Education change unions can believe in

Flooding classrooms with dollars will not reform American schools.
Kevin Ryan | Mar 13 2009 | comment  



 

The new American president has made much of the fact that education is one of his top three priorities. Right now the other two, the economy and health care, are generating their fair share of critical ink. However, the reaction to his educational plans for the nation’s schools has ranged between bored glances from most of the American public and to broad smiles from the teachers’ unions.

It is a hoary cliché to announce that the education of our children is of fundamental importance to our (or any other) nation. Every US president in my aging memory bank has declared himself "the Education President" and surrounded himself at photo ops with dozens of smiling, carefully orchestrated multiracial faces. President Obama is no exception.

Yesterday’s much feared eight hundred pound gorilla of educational reform has been turned into an organ grinder’s monkey.

His educational plan was trotted out this week in a White House speech to the Hispanic Chamber of Commerce. Like those of his recent predecessors, President Obama’s plan is flying under the flag of "reform". He promises his administration will promote five reforms in particular: major funding for early childhood education; increased funding for and emphasis on standards and assessment; new funding to recruit, educate and reward teachers; a substantial increase in the number of the country’s charter schools and new funding for programs to expanding life-long learning with a special emphasis on all American’s having another year of education.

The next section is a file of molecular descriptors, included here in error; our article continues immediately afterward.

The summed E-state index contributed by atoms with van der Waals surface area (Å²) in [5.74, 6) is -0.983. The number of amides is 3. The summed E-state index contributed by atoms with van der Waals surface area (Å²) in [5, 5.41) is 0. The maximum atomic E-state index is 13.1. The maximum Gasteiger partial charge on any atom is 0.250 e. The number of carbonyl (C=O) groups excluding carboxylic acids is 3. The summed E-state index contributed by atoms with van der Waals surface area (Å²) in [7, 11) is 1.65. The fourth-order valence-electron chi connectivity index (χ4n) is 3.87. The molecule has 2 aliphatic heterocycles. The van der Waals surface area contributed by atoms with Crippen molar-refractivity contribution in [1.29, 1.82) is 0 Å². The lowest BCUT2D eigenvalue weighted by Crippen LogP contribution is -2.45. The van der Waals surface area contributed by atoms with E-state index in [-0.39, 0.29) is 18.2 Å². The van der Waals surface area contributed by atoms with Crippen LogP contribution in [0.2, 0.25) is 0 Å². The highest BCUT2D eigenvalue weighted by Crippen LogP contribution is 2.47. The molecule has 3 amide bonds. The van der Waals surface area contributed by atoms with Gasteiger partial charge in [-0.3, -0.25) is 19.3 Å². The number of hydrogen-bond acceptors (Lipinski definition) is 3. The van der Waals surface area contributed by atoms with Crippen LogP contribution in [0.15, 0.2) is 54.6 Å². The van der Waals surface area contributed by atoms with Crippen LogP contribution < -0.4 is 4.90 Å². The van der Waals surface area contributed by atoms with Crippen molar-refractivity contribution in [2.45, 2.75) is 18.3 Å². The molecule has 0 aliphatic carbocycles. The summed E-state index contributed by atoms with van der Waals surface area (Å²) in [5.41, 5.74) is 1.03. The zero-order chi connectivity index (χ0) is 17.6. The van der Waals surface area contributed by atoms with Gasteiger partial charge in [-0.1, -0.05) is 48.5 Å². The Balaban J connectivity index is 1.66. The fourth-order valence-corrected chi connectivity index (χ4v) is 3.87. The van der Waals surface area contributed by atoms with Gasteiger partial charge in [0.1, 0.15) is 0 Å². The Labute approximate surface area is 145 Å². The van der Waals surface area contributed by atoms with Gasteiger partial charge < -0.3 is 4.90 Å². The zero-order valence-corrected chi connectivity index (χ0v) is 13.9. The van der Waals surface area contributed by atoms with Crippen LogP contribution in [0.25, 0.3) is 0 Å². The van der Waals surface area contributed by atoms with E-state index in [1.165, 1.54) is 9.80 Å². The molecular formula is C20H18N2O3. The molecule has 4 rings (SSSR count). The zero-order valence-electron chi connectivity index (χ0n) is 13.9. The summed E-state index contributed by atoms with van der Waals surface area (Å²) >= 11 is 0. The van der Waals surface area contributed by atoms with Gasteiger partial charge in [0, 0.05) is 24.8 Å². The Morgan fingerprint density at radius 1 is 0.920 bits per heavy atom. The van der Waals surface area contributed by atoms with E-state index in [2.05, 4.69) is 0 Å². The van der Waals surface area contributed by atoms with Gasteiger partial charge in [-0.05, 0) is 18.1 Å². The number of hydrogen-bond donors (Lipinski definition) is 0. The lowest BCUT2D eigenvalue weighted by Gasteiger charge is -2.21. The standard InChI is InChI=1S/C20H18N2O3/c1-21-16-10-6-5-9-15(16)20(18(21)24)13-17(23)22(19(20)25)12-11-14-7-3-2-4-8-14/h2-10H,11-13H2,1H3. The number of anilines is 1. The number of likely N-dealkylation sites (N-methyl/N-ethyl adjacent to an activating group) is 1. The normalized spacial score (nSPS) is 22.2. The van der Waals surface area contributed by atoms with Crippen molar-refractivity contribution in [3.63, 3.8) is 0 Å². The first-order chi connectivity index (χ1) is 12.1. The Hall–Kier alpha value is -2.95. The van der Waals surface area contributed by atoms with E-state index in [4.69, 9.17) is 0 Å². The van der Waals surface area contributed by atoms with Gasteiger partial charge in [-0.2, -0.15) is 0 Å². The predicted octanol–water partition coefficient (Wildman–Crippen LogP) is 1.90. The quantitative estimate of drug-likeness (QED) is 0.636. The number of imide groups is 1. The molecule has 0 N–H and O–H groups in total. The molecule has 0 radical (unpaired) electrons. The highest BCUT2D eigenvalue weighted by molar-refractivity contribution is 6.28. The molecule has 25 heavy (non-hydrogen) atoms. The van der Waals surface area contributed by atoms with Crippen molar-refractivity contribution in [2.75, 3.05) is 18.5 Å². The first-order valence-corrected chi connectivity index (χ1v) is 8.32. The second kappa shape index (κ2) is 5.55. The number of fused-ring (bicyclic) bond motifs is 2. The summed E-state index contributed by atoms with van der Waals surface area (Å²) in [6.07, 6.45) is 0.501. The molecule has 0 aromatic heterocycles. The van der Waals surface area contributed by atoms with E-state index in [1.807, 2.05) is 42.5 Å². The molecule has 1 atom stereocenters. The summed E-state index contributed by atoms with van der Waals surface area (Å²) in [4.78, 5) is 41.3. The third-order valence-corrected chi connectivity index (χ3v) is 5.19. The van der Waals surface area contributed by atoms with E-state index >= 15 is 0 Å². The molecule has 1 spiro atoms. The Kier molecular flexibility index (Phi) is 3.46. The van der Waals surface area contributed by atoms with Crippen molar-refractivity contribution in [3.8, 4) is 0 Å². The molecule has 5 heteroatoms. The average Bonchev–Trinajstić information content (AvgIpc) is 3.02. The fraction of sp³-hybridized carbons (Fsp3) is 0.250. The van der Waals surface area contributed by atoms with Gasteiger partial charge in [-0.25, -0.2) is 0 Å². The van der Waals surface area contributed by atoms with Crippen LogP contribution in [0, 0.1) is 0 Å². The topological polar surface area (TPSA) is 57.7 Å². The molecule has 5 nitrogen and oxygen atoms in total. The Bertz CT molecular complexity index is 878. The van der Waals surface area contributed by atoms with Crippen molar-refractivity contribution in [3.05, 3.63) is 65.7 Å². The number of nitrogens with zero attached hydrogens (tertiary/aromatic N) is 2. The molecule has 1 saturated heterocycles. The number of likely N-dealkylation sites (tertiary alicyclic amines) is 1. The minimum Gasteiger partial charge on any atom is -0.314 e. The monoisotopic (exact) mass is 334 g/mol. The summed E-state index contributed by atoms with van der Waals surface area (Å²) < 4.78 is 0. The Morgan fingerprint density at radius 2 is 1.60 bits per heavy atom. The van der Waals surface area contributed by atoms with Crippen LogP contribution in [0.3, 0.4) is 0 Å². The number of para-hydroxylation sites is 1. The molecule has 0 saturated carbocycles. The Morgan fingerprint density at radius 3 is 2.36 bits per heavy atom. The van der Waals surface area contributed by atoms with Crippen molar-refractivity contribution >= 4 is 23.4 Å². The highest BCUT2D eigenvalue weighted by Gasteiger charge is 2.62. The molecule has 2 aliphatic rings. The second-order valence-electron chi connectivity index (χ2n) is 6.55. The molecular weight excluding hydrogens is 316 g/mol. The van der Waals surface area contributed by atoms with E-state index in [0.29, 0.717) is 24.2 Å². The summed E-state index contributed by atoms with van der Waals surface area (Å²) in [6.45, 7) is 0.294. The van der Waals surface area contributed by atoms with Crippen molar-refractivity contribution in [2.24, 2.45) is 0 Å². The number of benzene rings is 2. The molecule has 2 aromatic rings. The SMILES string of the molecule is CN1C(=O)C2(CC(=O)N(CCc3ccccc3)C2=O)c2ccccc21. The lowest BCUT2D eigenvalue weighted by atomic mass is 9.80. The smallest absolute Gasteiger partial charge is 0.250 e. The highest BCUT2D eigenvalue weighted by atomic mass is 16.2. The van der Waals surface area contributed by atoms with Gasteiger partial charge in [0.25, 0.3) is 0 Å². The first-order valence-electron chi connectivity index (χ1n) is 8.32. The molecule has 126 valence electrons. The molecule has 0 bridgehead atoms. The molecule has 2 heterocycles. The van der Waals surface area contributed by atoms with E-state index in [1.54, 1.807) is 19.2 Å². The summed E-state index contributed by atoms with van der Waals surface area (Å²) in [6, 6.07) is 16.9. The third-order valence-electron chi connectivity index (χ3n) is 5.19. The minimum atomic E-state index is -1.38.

While the President, as usual, delivered his speech quite well, there is little new, let alone revolutionary, about it. All these ideas, except for the rather murky idea of having all Americans in school another year, have been kicking around for decades. The speeches and programs of both Bush presidents and Mr Clinton were sprinkled with these ideas. The single new element to the Obama Plan is that he has convinced the American people to give him a giant cheque book to implement his reforms.

Historically, it is a very modern idea that money will buy a quality education. Our current experience with funding education hardly supports such a view. Arguably the worst school system in America, the Washington DC schools spends the most dollars per pupil, US$16,650. On the other hand, Utah schools, which relative to the rest of the nation, are outstanding schools spend a third, $5,700, of what is spent in the nation’s capital.

Of course, money to keep quality teachers is important, but money is hardly the cause of the embarrassing performance of American students. Compared with Asian schools, where students are dramatically out performing our children, ours schools are awash with money. The real issue is how we spend our educational dollars. Korean or Japanese educators don’t waste millions on ineffective busing programs to achieve mythic diversity nor spend precious money on Olympic-size swimming pools. They somehow are able to brings their students to a high level of academic achievement without loading their schools with layer upon layer of administrators, curriculum coordinators, vocational counselors and mental health specialists.

Money, however, is what the Obama Plan is all about. It is a Christmas tree of goodies for the National Education Association, the country’s most powerful political lobby and the current soul of the Democratic Party. The NEA represents over 10 percent of the delegates at the Democratic convention and totally controls the party’s educational agenda. If President Obama’s speech were not itself written in the NEA’s offices, it was surely given the organization’s stamp of approval before delivery. As such, it represents the President with an opportunity to pay his election victory debt.